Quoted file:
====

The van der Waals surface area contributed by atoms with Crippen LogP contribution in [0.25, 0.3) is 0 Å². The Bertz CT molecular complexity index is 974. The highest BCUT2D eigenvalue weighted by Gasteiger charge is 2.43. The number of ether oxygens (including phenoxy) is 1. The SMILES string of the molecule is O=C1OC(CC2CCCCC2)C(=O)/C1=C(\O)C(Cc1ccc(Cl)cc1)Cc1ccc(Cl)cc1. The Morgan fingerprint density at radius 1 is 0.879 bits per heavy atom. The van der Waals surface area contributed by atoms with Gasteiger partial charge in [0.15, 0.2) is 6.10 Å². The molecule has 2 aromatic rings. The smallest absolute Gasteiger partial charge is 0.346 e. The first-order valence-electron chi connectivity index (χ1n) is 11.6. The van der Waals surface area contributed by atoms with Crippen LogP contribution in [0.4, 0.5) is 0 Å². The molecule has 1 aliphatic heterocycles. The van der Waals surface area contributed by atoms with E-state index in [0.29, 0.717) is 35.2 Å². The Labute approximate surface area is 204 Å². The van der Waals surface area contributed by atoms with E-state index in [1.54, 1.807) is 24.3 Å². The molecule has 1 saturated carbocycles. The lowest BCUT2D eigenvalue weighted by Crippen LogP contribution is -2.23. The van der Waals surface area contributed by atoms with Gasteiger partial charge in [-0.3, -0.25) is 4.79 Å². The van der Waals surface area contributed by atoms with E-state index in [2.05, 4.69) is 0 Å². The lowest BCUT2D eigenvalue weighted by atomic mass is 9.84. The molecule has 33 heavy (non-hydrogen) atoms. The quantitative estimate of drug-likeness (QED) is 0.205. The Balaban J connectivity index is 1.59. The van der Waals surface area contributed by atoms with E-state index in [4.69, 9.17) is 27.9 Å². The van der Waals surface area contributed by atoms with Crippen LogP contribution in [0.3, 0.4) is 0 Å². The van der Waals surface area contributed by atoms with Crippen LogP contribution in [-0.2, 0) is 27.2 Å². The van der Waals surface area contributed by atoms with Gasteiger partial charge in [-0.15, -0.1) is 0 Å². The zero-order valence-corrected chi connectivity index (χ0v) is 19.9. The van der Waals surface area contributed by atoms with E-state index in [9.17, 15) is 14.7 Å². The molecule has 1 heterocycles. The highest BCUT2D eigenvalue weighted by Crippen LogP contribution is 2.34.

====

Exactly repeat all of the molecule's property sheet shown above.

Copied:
The van der Waals surface area contributed by atoms with Crippen LogP contribution in [0.25, 0.3) is 0 Å². The Bertz CT molecular complexity index is 974. The highest BCUT2D eigenvalue weighted by Gasteiger charge is 2.43. The number of ether oxygens (including phenoxy) is 1. The SMILES string of the molecule is O=C1OC(CC2CCCCC2)C(=O)/C1=C(\O)C(Cc1ccc(Cl)cc1)Cc1ccc(Cl)cc1. The Morgan fingerprint density at radius 1 is 0.879 bits per heavy atom. The van der Waals surface area contributed by atoms with Gasteiger partial charge in [0.15, 0.2) is 6.10 Å². The molecule has 2 aromatic rings. The smallest absolute Gasteiger partial charge is 0.346 e. The first-order valence-electron chi connectivity index (χ1n) is 11.6. The van der Waals surface area contributed by atoms with Crippen LogP contribution in [0.4, 0.5) is 0 Å². The molecule has 1 aliphatic heterocycles. The van der Waals surface area contributed by atoms with E-state index in [0.29, 0.717) is 35.2 Å². The Labute approximate surface area is 204 Å². The van der Waals surface area contributed by atoms with E-state index in [1.54, 1.807) is 24.3 Å². The molecule has 1 saturated carbocycles. The lowest BCUT2D eigenvalue weighted by Crippen LogP contribution is -2.23. The van der Waals surface area contributed by atoms with Gasteiger partial charge in [-0.3, -0.25) is 4.79 Å². The van der Waals surface area contributed by atoms with E-state index in [2.05, 4.69) is 0 Å². The lowest BCUT2D eigenvalue weighted by atomic mass is 9.84. The molecule has 33 heavy (non-hydrogen) atoms. The quantitative estimate of drug-likeness (QED) is 0.205. The Balaban J connectivity index is 1.59. The van der Waals surface area contributed by atoms with E-state index in [4.69, 9.17) is 27.9 Å². The van der Waals surface area contributed by atoms with Crippen LogP contribution in [0.3, 0.4) is 0 Å². The van der Waals surface area contributed by atoms with Crippen LogP contribution in [-0.2, 0) is 27.2 Å². The van der Waals surface area contributed by atoms with Gasteiger partial charge in [-0.15, -0.1) is 0 Å². The zero-order valence-corrected chi connectivity index (χ0v) is 19.9. The van der Waals surface area contributed by atoms with E-state index in [9.17, 15) is 14.7 Å². The molecule has 1 heterocycles. The highest BCUT2D eigenvalue weighted by Crippen LogP contribution is 2.34.